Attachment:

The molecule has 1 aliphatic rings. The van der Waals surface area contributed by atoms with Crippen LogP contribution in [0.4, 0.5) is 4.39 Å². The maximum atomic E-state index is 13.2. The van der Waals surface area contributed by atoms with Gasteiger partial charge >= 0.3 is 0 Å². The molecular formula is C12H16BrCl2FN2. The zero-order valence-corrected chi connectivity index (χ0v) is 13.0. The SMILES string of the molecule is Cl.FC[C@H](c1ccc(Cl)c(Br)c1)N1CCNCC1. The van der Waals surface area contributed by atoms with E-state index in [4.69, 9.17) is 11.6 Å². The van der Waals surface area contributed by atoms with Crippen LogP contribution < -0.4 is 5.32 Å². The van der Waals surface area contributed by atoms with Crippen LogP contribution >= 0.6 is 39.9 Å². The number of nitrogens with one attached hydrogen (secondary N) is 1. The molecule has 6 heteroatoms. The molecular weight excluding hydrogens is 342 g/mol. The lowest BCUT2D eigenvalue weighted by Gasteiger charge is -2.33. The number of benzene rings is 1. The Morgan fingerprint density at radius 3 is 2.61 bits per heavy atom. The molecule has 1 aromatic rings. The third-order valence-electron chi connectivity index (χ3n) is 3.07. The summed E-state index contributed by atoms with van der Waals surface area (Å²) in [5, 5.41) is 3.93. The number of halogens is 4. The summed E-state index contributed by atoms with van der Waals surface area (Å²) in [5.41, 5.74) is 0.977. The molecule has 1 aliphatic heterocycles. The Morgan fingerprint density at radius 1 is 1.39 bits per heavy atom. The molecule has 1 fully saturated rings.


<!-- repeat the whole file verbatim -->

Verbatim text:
The molecule has 1 aliphatic rings. The van der Waals surface area contributed by atoms with Crippen LogP contribution in [0.4, 0.5) is 4.39 Å². The maximum atomic E-state index is 13.2. The van der Waals surface area contributed by atoms with Gasteiger partial charge >= 0.3 is 0 Å². The molecular formula is C12H16BrCl2FN2. The zero-order valence-corrected chi connectivity index (χ0v) is 13.0. The SMILES string of the molecule is Cl.FC[C@H](c1ccc(Cl)c(Br)c1)N1CCNCC1. The van der Waals surface area contributed by atoms with E-state index in [4.69, 9.17) is 11.6 Å². The van der Waals surface area contributed by atoms with Crippen LogP contribution < -0.4 is 5.32 Å². The van der Waals surface area contributed by atoms with Crippen LogP contribution >= 0.6 is 39.9 Å². The number of nitrogens with one attached hydrogen (secondary N) is 1. The molecule has 6 heteroatoms. The molecular weight excluding hydrogens is 342 g/mol. The lowest BCUT2D eigenvalue weighted by Gasteiger charge is -2.33. The number of benzene rings is 1. The Morgan fingerprint density at radius 3 is 2.61 bits per heavy atom. The molecule has 1 aromatic rings. The third-order valence-electron chi connectivity index (χ3n) is 3.07. The summed E-state index contributed by atoms with van der Waals surface area (Å²) in [5, 5.41) is 3.93. The number of halogens is 4. The summed E-state index contributed by atoms with van der Waals surface area (Å²) in [5.41, 5.74) is 0.977. The molecule has 1 aliphatic heterocycles. The Morgan fingerprint density at radius 1 is 1.39 bits per heavy atom. The molecule has 1 fully saturated rings.